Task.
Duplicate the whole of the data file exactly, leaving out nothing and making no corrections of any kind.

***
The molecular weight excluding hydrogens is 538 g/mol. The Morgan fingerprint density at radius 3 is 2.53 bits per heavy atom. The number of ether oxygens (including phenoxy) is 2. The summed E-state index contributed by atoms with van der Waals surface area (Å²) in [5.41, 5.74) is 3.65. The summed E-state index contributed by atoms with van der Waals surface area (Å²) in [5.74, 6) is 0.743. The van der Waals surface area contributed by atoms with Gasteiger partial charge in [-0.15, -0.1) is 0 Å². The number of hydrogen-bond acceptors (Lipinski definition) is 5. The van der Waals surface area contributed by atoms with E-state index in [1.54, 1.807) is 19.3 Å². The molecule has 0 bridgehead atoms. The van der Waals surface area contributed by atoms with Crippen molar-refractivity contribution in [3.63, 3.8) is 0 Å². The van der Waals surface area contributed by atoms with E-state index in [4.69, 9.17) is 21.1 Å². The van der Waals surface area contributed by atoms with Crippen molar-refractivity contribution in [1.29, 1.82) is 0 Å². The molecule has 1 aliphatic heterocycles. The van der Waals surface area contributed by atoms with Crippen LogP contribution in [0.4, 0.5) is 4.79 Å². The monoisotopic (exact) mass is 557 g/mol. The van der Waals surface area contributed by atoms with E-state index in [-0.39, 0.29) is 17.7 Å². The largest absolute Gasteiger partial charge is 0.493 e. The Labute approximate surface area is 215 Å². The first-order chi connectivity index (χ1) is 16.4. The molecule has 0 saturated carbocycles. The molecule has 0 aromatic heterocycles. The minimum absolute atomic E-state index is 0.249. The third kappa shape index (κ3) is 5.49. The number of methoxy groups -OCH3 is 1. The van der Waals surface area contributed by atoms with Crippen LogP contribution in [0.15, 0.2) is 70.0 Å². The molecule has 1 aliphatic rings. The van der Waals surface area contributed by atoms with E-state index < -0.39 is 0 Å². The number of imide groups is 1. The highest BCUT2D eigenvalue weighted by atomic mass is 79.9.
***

The molecular weight excluding hydrogens is 538 g/mol. The Morgan fingerprint density at radius 3 is 2.53 bits per heavy atom. The number of ether oxygens (including phenoxy) is 2. The summed E-state index contributed by atoms with van der Waals surface area (Å²) in [5.41, 5.74) is 3.65. The summed E-state index contributed by atoms with van der Waals surface area (Å²) in [5.74, 6) is 0.743. The van der Waals surface area contributed by atoms with Gasteiger partial charge in [-0.15, -0.1) is 0 Å². The number of hydrogen-bond acceptors (Lipinski definition) is 5. The van der Waals surface area contributed by atoms with E-state index in [1.54, 1.807) is 19.3 Å². The molecule has 0 bridgehead atoms. The van der Waals surface area contributed by atoms with Crippen molar-refractivity contribution in [3.63, 3.8) is 0 Å². The van der Waals surface area contributed by atoms with E-state index in [4.69, 9.17) is 21.1 Å². The van der Waals surface area contributed by atoms with Crippen molar-refractivity contribution in [1.29, 1.82) is 0 Å². The molecule has 1 aliphatic heterocycles. The van der Waals surface area contributed by atoms with Crippen LogP contribution in [0.4, 0.5) is 4.79 Å². The monoisotopic (exact) mass is 557 g/mol. The van der Waals surface area contributed by atoms with E-state index in [-0.39, 0.29) is 17.7 Å². The largest absolute Gasteiger partial charge is 0.493 e. The Labute approximate surface area is 215 Å². The first-order chi connectivity index (χ1) is 16.4. The molecule has 0 saturated carbocycles. The molecule has 0 aromatic heterocycles. The minimum absolute atomic E-state index is 0.249. The third kappa shape index (κ3) is 5.49. The number of methoxy groups -OCH3 is 1. The van der Waals surface area contributed by atoms with Crippen LogP contribution in [0.15, 0.2) is 70.0 Å². The molecule has 1 aliphatic rings. The van der Waals surface area contributed by atoms with E-state index < -0.39 is 0 Å². The number of imide groups is 1. The highest BCUT2D eigenvalue weighted by atomic mass is 79.9.